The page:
Last Airbender, The (2010)

Rated: PG for fantasy action violence.
Length: 103 minutes
Grade: CB+B-C=C
Budget: $150 million
Box Office: $ million (131 U.S., 187 Intl., 13 DVD)

Written and Directed by: M. Night Shyamalan (Devil, The Happening, Lady in the Water, The Village, Signs, Unbreakable, and The Sixth Sense)
Starring: Noah Ringer, Dev Patel, and Nicola Peltz

Reborn into his current form as a young boy, the Avatar is the only one who can successfully communicate with the spirit world and manipulate all of the elements (air, earth, water, and fire), but he’s never been trained how. Now, the overgrown and evil Fire Nation has set out to take over the land, and an unlikely band of rebels must help the Avatar become his destiny and stop them.

Entertainment Value: C
M. Night Shyamalan’s career has really faltered. His early movies (Sixth Sense, Unbreakable, and The Village) were masterpieces. Since then, nothing but awful, frustrating movies. (Although I’ve heard good things about Devil.) This is a movie which was a big hit with our 6 and 4-year-old, but that’s mostly because of the cool effects and action sequences. They like shiny, I require shiny AND solid. It was painfully poor writing and acting in many parts, the sort of hackneyed result of trying to turn one thing (a successful three-year animated TV series) into another (a big-budget movie with live characters made by a different creative team). It also suffers from Shyamalan not being sure whether he’s making a war film, a relationship film, a martial arts film, or a religious drama. So he winds up making about one fourth of each of them, which amounts to cinematic gruel in the end. Nevertheless, the reason I’ve given it a C is because it is fairly fun, the kids will like it, and it’s either harmless or virtuous thematically.

Superficial Content: B+
Drugs/Alcohol A-, Sex/Nudity A, Violence B+, Language A
In one scene, people drink what may or may not be alcoholic. Language and sex are squeaky clean, which is very refreshing to see. The violence is the only issue, and it’s mostly pretty banal. There are only two deaths, one a self-sacrifice handled quite gently, and the other a battle barely shown. This is properly rated PG.

Significant Content: B-
This is going to go against the grain of what I would expect from most Christian reviewers, but that’s never stopped me before, has it? The overt aspects of this movie look bad: telekinetic powers, psychic communication with dragon spirits, and generally Buddhist-seeming philosophy. All true. Nevertheless, the true major themes here have to do with the dangers, arrogance, and power of technology (fire nation), the importance of humility, the necessity of restraint in using of power, and the ultimate goal of wielding power to redeem one’s enemies rather than merely vanquish them. There is a strong non-violence theme running through the movie, and one character even sacrifices her own life to give life back to another (albeit to a god-fish). Finally, there is a strong message about the dangers of pride and honor, which motivates one character to do very bad things to restore his name and reclaim the approval of his father. Also, mentors matter greatly, as they can turn good people toward evil or evil people toward good.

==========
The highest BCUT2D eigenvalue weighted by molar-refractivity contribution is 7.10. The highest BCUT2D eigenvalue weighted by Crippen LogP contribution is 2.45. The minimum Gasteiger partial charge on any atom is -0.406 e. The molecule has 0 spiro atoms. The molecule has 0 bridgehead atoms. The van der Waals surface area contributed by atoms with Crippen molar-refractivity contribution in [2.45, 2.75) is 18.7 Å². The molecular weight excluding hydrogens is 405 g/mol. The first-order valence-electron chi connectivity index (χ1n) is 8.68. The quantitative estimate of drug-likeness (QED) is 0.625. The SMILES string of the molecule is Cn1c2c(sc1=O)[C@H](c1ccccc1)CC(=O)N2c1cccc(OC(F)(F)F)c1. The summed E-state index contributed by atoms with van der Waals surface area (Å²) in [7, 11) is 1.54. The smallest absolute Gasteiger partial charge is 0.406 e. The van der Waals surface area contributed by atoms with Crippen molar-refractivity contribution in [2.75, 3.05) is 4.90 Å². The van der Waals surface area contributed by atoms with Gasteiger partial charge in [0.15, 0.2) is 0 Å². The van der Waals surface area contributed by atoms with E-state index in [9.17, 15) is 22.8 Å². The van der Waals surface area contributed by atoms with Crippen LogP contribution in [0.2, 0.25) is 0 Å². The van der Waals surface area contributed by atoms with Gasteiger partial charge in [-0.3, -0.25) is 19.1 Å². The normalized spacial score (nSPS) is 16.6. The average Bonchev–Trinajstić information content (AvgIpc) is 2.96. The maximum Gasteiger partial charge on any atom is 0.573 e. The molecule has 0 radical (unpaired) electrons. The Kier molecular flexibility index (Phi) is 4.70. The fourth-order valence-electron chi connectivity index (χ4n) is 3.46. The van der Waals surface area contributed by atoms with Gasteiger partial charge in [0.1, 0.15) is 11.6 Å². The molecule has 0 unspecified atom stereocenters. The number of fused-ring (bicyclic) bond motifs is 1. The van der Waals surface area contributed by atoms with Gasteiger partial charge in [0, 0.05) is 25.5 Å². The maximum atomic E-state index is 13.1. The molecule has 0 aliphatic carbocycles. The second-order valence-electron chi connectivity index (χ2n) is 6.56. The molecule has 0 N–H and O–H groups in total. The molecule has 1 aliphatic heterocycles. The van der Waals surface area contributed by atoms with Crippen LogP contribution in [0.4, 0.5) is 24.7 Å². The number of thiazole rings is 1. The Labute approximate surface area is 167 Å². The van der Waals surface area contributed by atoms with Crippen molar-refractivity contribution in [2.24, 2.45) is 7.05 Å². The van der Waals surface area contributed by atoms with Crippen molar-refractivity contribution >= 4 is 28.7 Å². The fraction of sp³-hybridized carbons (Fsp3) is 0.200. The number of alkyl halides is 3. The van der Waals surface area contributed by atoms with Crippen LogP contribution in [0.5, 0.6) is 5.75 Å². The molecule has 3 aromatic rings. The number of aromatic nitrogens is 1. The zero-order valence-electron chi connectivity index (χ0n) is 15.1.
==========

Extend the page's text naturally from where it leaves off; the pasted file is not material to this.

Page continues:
Artistic/Thought Value: C
Again, there’s plenty you could talk about here with kids, who are the only ones who will really enjoy this. Reviewers have really trashed it. (Rotten Tomatoes gave it a 6 out of 100!) The one scene with Prince Zuko and Uncle Iroh is brilliant, where Zuko explains that he doesn’t care about girls because he’s so consumed with restoring his name.

Discussion Questions:
~The Avatar is continually reborn into new bodies. What does the Bible have to say about reincarnation?
~Why did Prince Zuko lose favor with his father? How does the desire to have it back twist his entire life around?
~Uncle Iroh chastises Commander Zhao for acting on his own. Why is it so important to cultivate a strong network of friends?
~Identify the mentors in this movie and discuss the influence they have on their tutees.
~Who in this movie has power and uses it in an evil way? Who in a good or loving way? Many movies have portrayed the users of technology as dangerous to evil. What do you think has been the moral influence of technology on the world?
Poignant or memorable scenes:
~Prince Zuko explaining his disgrace.
~Self-sacrifice at the pond.
~The end battle final resolution.
Overall Grade: C
In a world that never knew Star Wars, Lord of the Rings, or the Narnia movies, this might have seemed effective. But those all do better what this does poorly. Nevertheless, clean and several good messages make it acceptable for kids despite the Eastern religious tone.

1 comment:

Naum said...

I know the critics panned this, but I enjoyed it.

It wasn't like the greatest movie ever or anything, but it was entertaining an artfully done, I thought.

I mean, how serious can someone take a story where the "water nation" is at war with the "fire nation"?